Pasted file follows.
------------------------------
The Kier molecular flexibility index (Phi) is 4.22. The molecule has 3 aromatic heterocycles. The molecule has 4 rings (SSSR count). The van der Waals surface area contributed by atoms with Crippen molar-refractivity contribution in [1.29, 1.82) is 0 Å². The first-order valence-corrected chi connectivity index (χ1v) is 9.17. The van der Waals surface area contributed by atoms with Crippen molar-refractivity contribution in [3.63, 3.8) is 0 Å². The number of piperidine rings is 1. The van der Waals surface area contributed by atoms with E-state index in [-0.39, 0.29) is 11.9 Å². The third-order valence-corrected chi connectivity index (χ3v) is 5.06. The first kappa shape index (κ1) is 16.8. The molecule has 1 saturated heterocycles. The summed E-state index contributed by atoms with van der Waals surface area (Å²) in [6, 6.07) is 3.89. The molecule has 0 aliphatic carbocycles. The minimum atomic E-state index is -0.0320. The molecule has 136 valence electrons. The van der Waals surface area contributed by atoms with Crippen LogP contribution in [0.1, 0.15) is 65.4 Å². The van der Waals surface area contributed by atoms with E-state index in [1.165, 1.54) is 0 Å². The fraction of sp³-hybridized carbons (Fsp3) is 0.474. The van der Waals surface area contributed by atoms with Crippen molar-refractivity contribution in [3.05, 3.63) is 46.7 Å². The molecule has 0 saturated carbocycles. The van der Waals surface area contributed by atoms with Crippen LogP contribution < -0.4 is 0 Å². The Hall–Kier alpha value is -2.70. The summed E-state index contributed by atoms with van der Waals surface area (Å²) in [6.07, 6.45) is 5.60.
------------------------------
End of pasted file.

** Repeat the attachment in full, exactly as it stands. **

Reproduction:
The Kier molecular flexibility index (Phi) is 4.22. The molecule has 3 aromatic heterocycles. The molecule has 4 rings (SSSR count). The van der Waals surface area contributed by atoms with Crippen molar-refractivity contribution in [1.29, 1.82) is 0 Å². The first-order valence-corrected chi connectivity index (χ1v) is 9.17. The van der Waals surface area contributed by atoms with Crippen molar-refractivity contribution in [3.63, 3.8) is 0 Å². The number of piperidine rings is 1. The van der Waals surface area contributed by atoms with E-state index in [-0.39, 0.29) is 11.9 Å². The third-order valence-corrected chi connectivity index (χ3v) is 5.06. The first kappa shape index (κ1) is 16.8. The molecule has 1 saturated heterocycles. The summed E-state index contributed by atoms with van der Waals surface area (Å²) in [6, 6.07) is 3.89. The molecule has 0 aliphatic carbocycles. The minimum atomic E-state index is -0.0320. The molecule has 136 valence electrons. The van der Waals surface area contributed by atoms with Crippen LogP contribution in [0.1, 0.15) is 65.4 Å². The van der Waals surface area contributed by atoms with E-state index in [1.165, 1.54) is 0 Å². The fraction of sp³-hybridized carbons (Fsp3) is 0.474. The van der Waals surface area contributed by atoms with Crippen molar-refractivity contribution in [3.05, 3.63) is 46.7 Å². The molecule has 0 saturated carbocycles. The van der Waals surface area contributed by atoms with Crippen LogP contribution < -0.4 is 0 Å². The Hall–Kier alpha value is -2.70. The summed E-state index contributed by atoms with van der Waals surface area (Å²) in [6.07, 6.45) is 5.60.